Baby Born at 22 Weeks Weighing 1.3 lbs Is Now Thriving—He Was So Small He Could Wear Dad’s Wedding Ring as a Bracelet
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A California baby born at 22 weeks is thriving despite being so small he could wear his dad’s wedding ring as a bracelet. He was the most premature baby the hospital had ever seen.
Ima Carnelus, 37, went into labor at 21 weeks due to a urinary tract infection (UTI). Doctors told Ms. Carnelus and her husband, Marcus Carnelus, 42, they had to pick between an emergency surgery or letting their baby pass away naturally. The couple wanted to “give him a chance” so tiny Jaxson was born via emergency cesarian section at 22 weeks.
He was given a twenty percent chance of survival. Born just 11 inches long and weighing 1 pound 2.9 ounces, Jaxson survived the birth. He was later rushed to the neonatal intensive care unit for surgery, where he fought for his life.
Against the odds, he went home after 119 days in hospital. Today, he’s a thriving 8-year-old. The proud mother has even written a book about their journey called “Saving My Son.”
Now, Jaxson has just started third grade—a milestone doctors warned he’d likely never reach—and his proud parents say the journey made the whole family stronger.
“It was touch and go at the beginning—I felt guilty, like my body had failed my son,” said Ms. Carnelus, an entrepreneur, from Torrance, California. “When he eventually came home, he was an amazing little baby. … nobody expected he’d make it past the first 24 hours, never mind eight years.
“A lot of times people think it was the worst thing to happen to us, but, honestly, it was the best. It made us look at life in a different perspective and appreciate the gift of life.”
Ms. Carnelus and her husband, who is a fashion business owner, were excited to learn they’d be having their first child, due to be born in November 2015. The pregnancy was smooth up until 21 weeks; on July 9 that year, Ms. Carnelus developed a UTI, which triggered pre-term labor as her body tried to fight the infection.
Doctors were confident they could delay labor for a bit longer to give the baby more time to develop. But she had another bout of illness five days later, and this time it triggered active labor.
After 10 hours of contractions, doctors warned the tot had just a twenty percent chance of survival and could be born severely disabled.
Ms. Carnelus said: “The doctors suggested we let him be born with no life-saving measures, and just let him pass away peacefully. They didn’t feel we should put him through what they thought would be a ‘hard life.’
“But we thought ‘What if a miracle could happen?’ and we’d love him however he came out. We knew we wanted to give him a chance.”
On July 18, 2015, at Providence Little Company of Mary Medical Center, tiny Jaxson was born; doctors swooped in as he wasn’t breathing. After a “touch and go” 24 hours in which the tot was resuscitated three times, medics wired him up to a ventilator to support his breathing.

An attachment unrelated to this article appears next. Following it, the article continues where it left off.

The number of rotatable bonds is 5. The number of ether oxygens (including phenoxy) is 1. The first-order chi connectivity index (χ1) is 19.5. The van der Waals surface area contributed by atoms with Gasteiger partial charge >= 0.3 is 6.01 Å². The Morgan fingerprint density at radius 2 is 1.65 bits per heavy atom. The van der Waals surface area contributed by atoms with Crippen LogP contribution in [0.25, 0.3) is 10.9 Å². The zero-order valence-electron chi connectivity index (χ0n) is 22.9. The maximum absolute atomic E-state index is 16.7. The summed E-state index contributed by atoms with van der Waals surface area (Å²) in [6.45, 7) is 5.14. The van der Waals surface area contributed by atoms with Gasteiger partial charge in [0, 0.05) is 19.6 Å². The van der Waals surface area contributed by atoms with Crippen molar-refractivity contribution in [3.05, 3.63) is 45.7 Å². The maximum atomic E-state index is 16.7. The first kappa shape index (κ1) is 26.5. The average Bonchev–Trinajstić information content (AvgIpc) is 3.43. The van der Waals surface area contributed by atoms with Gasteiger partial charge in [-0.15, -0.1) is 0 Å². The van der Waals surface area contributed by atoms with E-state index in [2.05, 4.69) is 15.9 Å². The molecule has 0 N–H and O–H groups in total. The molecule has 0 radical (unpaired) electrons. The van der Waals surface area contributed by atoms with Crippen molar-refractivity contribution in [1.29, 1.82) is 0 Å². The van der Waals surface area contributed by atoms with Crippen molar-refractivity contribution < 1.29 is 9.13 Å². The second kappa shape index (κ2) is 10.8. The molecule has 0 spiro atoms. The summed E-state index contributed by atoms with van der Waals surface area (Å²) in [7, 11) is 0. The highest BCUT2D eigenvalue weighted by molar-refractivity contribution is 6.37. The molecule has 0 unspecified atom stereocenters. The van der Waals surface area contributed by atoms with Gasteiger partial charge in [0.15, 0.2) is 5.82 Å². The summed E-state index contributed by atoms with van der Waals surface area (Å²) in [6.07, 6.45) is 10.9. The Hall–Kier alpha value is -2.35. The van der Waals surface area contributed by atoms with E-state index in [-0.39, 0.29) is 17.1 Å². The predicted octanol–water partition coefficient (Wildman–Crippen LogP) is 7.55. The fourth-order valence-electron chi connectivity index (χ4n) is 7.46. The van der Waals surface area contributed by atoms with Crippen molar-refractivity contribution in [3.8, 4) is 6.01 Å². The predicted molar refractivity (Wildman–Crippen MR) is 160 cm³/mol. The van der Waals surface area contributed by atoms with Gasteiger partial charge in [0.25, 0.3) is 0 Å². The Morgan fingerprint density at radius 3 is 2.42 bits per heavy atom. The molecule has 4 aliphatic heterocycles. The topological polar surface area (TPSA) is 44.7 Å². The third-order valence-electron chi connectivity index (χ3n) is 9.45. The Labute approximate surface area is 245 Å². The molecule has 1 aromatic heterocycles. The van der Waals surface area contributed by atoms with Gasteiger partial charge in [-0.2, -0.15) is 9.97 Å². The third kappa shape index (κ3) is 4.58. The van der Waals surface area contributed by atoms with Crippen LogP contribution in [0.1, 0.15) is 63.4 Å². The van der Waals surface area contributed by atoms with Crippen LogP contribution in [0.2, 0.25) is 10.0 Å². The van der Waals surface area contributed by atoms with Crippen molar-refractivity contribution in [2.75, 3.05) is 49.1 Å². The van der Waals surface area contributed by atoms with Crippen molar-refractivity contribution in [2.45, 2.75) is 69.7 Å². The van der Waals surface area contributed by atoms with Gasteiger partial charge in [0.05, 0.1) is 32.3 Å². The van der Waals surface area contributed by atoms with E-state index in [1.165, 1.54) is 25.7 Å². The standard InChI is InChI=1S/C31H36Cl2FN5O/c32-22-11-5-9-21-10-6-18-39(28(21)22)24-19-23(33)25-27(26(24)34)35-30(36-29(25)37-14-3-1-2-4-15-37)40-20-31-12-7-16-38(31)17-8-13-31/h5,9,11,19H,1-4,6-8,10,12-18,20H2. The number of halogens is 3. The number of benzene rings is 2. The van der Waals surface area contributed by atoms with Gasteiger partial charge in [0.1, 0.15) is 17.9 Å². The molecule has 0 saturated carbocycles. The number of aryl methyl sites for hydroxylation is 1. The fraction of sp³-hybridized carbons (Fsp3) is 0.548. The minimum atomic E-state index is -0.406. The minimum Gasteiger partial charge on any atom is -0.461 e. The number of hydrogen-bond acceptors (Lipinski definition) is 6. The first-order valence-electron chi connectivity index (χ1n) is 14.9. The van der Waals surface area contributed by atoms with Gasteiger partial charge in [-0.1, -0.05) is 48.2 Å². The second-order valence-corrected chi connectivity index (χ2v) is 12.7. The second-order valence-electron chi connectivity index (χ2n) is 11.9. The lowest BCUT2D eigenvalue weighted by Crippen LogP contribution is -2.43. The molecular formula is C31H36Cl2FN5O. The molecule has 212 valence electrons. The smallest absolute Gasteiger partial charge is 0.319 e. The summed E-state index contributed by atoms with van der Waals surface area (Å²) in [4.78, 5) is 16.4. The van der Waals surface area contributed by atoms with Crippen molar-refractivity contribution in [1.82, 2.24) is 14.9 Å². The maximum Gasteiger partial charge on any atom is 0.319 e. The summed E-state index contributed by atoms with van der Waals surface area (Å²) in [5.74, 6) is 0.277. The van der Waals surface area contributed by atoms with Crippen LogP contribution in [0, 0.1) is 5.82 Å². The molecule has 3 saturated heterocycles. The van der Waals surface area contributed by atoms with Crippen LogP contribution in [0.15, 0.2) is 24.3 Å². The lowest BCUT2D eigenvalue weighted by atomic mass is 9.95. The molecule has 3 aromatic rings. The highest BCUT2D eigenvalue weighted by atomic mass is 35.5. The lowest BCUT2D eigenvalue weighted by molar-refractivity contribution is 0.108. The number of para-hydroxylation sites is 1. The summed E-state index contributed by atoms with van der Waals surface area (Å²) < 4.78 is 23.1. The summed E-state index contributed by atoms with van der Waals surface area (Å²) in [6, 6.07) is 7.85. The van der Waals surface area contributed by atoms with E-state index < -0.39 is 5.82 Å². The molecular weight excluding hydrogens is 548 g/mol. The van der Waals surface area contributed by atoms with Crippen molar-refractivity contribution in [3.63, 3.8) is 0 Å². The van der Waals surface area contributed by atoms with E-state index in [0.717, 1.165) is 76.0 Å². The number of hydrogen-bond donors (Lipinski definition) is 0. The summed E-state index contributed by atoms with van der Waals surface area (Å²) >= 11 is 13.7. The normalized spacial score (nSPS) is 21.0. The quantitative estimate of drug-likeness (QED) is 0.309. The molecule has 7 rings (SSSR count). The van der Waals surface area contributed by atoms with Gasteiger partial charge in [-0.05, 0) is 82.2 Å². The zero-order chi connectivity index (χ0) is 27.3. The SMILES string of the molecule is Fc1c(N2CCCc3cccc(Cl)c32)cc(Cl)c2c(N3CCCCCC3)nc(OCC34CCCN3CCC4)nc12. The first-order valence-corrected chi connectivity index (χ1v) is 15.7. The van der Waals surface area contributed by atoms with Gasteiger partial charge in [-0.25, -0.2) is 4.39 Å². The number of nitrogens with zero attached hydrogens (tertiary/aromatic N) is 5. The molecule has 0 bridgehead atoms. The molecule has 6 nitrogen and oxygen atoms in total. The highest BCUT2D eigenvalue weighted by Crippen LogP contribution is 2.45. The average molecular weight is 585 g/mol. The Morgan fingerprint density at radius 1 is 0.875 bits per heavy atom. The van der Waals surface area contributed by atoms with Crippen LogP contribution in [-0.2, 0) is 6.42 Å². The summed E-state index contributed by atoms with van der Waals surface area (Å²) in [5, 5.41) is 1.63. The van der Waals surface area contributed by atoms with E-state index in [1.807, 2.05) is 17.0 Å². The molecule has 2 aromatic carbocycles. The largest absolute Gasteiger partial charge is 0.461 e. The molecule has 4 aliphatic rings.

“After a scary start, doctors couldn’t believe he was doing so well,” the mom said. “He was the smallest and youngest premature baby born at that hospital.”
Soon after his birth, doctors discovered a heart murmur that required his transfer to a second hospital, Miller’s Children’s Hospital, for an immediate operation. Fortunately, fighter Jaxson stabilized soon after. Then in late September 2015, after moving back to the hospital where he was born, Jaxson developed an eye disease called retinopathy of prematurity. He needed another operation to prevent blindness.
The family thought they were out of the woods, but following the surgery, as he was being re-intubated, Jaxson’s lungs collapsed. For three days the parents feared they’d lose their little boy. But on the third day, he started to come around again, and they could breathe a sigh of relief.
On November 14, 2015, his official due date, Jaxson could finally be discharged with an oxygen tube in his nose and weekly physical therapy sessions.
“He was an amazing little baby—you could tell he had a rough start, but once he got home, he was happy and thriving,” Ms. Carnelus said.
Now, Jaxson is physically active and healthy with no mobility issues, but he does have some sensory and speech issues due to autism. But, against the odds, he’s continued to grow and thrive.
Ms. Carnelus said Jaxson is “joyful, silly, and talkative” and loves music and swimming. Despite the difficulties the family has been through, they say it made them all closer and their relationship stronger.
“It still feels humbling to know we went through that, and we made it out OK,” she said. “Although there were hard moments, I can now find joy in the hard—our marriage became stronger and our family closer.
“I remember the hospital staff saying, ‘One day you’re going to look back and realize you’ve got through this’—and it’s true, I feel like we can do anything. Even now, I can always tell I’m raising someone who fought hard to be here—he’s so happy and joyful.
“We went through challenges, but we never lost our faith.”
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